We’ll turn to Colossians 3:12-17 to consider God’s peace. Verses 12-14: Therefore, as God’s chosen people, holy and dearly loved, clothe yourselves with compassion, kindness, humility, gentleness and patience. Bear with each other and forgive whatever grievances you may have against one another. Forgive as the Lord forgave you. And over all these virtues put on love, which binds them all together in perfect unity. A lot is asked here. And it would make little sense if not for the reminders about the grace God gave us: God’s chosen people; holy and dearly loved; the Lord forgave you. The Scriptures speak of us as set apart by God’s grace, a trophy of sorts in the story of salvation. We are on the receiving end of God’s goodness. But the real anchor for our peace is the Lord’s forgiveness. We who sinned found forgiveness: as per the parables of Luke 15, a lost sheep was found, a lost coin was found, and a lost son was found. We are rescued people called to do a bit of rescuing. We are people forgiven of much and called likewise to forgive much. We are called to share compassion, kindness, humility, gentleness and patience for one clear reason: we’ve been on the receiving end of these from God. We are not poor in the realm of grace and kindness. In fact, we are fabulously wealthy. The call for peacemaking is a call to share only what we’ve been given.

     Colossians 3:15 goes on: Let the peace of Christ rule in your hearts, since as members of one body you were called to peace. Peacemaking begins by letting Christ’s peace rule our hearts. In John 14:1 Jesus says, Do not let your hearts be troubled. Trust in God, trust also in me. Later, in verse 14, we find this, Peace I leave with you; my peace I give you. I do not give to you as the world gives. Do not let your hearts be troubled and do not be afraid. The only way to make peace and give peace in our homes and workplaces is to know this peace. We cannot give what we do not have. If our hearts are troubled and marked by fear, we have little to give. Jesus assures us that there is reason to rest.  There is reason to feel peace. And so there is reason to make peace and give peace as God made peace in us.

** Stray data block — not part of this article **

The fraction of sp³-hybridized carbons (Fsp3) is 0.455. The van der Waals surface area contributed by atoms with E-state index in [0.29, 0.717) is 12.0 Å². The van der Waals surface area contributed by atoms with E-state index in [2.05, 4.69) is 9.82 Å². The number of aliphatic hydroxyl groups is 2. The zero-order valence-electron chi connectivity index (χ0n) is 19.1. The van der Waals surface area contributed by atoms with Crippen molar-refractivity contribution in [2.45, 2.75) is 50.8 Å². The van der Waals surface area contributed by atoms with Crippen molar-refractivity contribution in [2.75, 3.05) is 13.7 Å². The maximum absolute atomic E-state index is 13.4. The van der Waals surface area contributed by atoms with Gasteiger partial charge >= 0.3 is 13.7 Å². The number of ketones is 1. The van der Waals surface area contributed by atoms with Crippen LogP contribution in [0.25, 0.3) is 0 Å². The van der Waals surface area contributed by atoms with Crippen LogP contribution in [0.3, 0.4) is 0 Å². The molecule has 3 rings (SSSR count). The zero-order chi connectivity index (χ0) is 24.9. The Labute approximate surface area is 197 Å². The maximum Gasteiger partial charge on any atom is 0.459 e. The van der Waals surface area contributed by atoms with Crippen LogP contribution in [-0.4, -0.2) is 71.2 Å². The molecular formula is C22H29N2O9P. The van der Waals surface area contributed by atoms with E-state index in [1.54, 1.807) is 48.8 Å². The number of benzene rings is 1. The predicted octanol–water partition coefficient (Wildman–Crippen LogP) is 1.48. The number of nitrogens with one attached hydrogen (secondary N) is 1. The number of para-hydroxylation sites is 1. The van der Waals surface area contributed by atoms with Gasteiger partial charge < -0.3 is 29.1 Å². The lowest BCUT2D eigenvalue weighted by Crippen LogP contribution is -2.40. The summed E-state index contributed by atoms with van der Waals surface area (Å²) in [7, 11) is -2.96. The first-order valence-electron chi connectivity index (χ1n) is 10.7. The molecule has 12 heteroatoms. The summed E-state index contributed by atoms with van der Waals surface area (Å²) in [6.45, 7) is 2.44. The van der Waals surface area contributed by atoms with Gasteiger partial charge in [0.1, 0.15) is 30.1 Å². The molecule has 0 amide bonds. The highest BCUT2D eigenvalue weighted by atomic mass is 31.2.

A website called records the story of pastor Richard Wurnbrand who spent 14 years in Communist imprisonment beginning in 1946 in his home country of Romania. In 1966 he appeared before a Washington subcommittee to tell his story. To illustrate what he endured, he stood up, stripped to the waist, and revealed 18 torture wounds. But he also told this story about Orthodox Deacon John Stanescu: Colonel Albon, director of the slave camp, was informed that someone had dared to preach in a cell. He entered the cell carrying a cane and demanded to know the culprit. When no one responded, he said, “Well, then all will be flogged.” He commenced at one end of the cell, and there was the usual yelling and rising in tears. When he came to Stanescu, he said, “Not ready yet? Strip this minute!” Stanescu replied, “There is a God in heaven, and He will judge you.” With this, his fate was sealed. He would surely be beaten to death. But just at that moment, a guard entered the cell and said, “Colonel, you are called urgently to the office. Some generals have come in from the Ministry.” Albon left, saying to Stanescu, “We will see each other again soon.” However, the generals arrested the colonel, and after an hour Albon was back in the cell, this time as a prisoner. Many inmates jumped to lynch him. Now Stanescu defended the defeated enemy with his body, receiving many blows himself as he protected the torturer from the flogged prisoners. Later I asked him, “Where did you get the power to do this?” He replied, “I live Jesus ardently. I always have Him before my eyes. I also see Him in my enemy. It is Jesus who keeps him from doing even worse things.”

     The peace of Christ in our own hearts is the only way we can share the peace of Christ with our home, our church, and our nation. The first step for peace outside of you is to welcome the peace of Jesus inside of you. How well do you know His forgiveness? How well do you know His love? You will only give as much as you have in your own heart.